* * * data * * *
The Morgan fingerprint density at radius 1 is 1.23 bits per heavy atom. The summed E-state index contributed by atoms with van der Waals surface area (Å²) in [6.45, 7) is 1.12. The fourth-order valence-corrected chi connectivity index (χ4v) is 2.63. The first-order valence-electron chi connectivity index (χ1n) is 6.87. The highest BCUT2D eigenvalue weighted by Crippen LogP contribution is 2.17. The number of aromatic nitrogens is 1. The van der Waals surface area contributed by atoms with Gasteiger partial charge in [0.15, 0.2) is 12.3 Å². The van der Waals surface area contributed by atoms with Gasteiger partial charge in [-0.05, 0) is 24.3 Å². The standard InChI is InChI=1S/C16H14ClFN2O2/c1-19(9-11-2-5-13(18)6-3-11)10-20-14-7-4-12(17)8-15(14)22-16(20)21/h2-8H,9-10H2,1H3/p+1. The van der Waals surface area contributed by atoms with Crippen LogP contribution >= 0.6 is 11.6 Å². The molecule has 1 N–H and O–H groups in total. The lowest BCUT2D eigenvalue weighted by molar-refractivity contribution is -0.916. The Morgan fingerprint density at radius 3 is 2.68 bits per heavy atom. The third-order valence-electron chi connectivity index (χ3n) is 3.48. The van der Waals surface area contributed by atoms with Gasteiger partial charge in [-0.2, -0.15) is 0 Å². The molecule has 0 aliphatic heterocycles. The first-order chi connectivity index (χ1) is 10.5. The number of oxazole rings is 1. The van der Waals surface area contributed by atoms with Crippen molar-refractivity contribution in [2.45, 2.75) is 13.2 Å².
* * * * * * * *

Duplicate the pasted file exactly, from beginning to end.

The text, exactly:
The Morgan fingerprint density at radius 1 is 1.23 bits per heavy atom. The summed E-state index contributed by atoms with van der Waals surface area (Å²) in [6.45, 7) is 1.12. The fourth-order valence-corrected chi connectivity index (χ4v) is 2.63. The first-order valence-electron chi connectivity index (χ1n) is 6.87. The highest BCUT2D eigenvalue weighted by Crippen LogP contribution is 2.17. The number of aromatic nitrogens is 1. The van der Waals surface area contributed by atoms with Gasteiger partial charge in [0.15, 0.2) is 12.3 Å². The van der Waals surface area contributed by atoms with Gasteiger partial charge in [-0.05, 0) is 24.3 Å². The standard InChI is InChI=1S/C16H14ClFN2O2/c1-19(9-11-2-5-13(18)6-3-11)10-20-14-7-4-12(17)8-15(14)22-16(20)21/h2-8H,9-10H2,1H3/p+1. The van der Waals surface area contributed by atoms with Crippen LogP contribution >= 0.6 is 11.6 Å². The molecule has 1 N–H and O–H groups in total. The lowest BCUT2D eigenvalue weighted by molar-refractivity contribution is -0.916. The Morgan fingerprint density at radius 3 is 2.68 bits per heavy atom. The third-order valence-electron chi connectivity index (χ3n) is 3.48. The van der Waals surface area contributed by atoms with Gasteiger partial charge in [-0.2, -0.15) is 0 Å². The molecule has 0 aliphatic heterocycles. The first-order chi connectivity index (χ1) is 10.5. The number of oxazole rings is 1. The van der Waals surface area contributed by atoms with Crippen molar-refractivity contribution in [2.45, 2.75) is 13.2 Å².